What About the Hope Religion Offers?

Many Christians understand at least some of the criticisms their religion faces. After all, fundamentalist rhetoric, efforts by Christian extremists to retard medical research on the basis of their religious beliefs, religiously-motivated violence, and the persistent rape of children by clergy are not easy to ignore. Rather than engage in serious consideration of these very real problems, many Christians attempt to steer the subject away from the obvious harm done by religion and put the critics on the defensive. "What about the hope religion provides to millions of people?" "Even if you think there are problems with religion, you cannot deny the joy, consolation, or hope it brings to so many."

The essence of such claims seems to be that the good of religion outweighs the bad. I suspect that most theists use this claim strategically in order to force the atheist into a defensive posture rather than because they genuinely believe it. Of course, I have long suspected that relatively few Christians believe much of what they claim to believe.

That people desire joy, consolation, or hope is a point which we can concede. Of course we desire it! But how is it supposed to follow that this makes religion a good thing?

  • P1: Humans desire consolation.
  • P2: Religion can be a source of consolation.
  • C: Religion is a good thing.

Conceding P1 does little to bolster the theist's case. I'll even concede P2 as long as we note that religion can be a source of consolation for some people but that it is only one of many sources. How many modern Christians would choose their ancient superstitions over their families, friends, careers, financial stability, health, and all other potential sources of consolation far too numerous to list? If the theist attempts to revise P2 so that it states, "Religion is the only thing that offers hope," I can no longer concede this point. Even if we can somehow dream of implausible scenarios where this might be true, it will remain false in the overwhelming majority of cases.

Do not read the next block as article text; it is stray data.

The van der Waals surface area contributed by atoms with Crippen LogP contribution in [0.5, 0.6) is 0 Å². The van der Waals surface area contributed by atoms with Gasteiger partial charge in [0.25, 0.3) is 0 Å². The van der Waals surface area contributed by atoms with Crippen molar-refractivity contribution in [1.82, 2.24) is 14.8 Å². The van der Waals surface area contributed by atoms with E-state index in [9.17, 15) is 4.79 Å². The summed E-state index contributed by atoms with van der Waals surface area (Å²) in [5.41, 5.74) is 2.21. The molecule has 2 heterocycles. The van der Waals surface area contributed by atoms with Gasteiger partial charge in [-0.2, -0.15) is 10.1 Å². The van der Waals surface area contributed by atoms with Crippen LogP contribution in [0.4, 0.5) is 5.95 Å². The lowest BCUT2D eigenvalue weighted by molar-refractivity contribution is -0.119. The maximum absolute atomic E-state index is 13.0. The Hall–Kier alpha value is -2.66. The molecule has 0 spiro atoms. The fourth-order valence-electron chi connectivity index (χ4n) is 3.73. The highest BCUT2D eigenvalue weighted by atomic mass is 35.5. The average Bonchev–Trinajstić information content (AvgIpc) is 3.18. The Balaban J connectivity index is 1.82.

Regardless, the desired conclusion (C) does not follow from the premises. But even if the logic was not flawed, all you have to do is substitute "religion" with "drugs" or anything else that can provide consolation to some. Just because something can bring happiness to some does not make it a good thing. Sexual sadists receive pleasure from the infliction of pain and suffering on others. Surely there are few who would argue that this necessarily makes their torturous acts morally acceptable.

Even if we grant that religion can sometimes provide comfort or hope to those in need, this does not change the fact that it is false hope. Lying to a child may make him or her feel better temporarily, but this does not make the lie either true or morally defensible.

But isn't the suffering caused by religion what we atheists should oppose rather than the beliefs themselves? We do oppose what religion leads people to do, but we also oppose it because it is irrational. Religion requires the believer to suspend rational judgment and to accept things as true without evidence that they are true. On this basis, I would oppose religion even if I could be convinced that it did far less harm in the world than it does.

An early version of this post first appeared on Atheist Revolution in 2007. It was revised and expanded in 2020.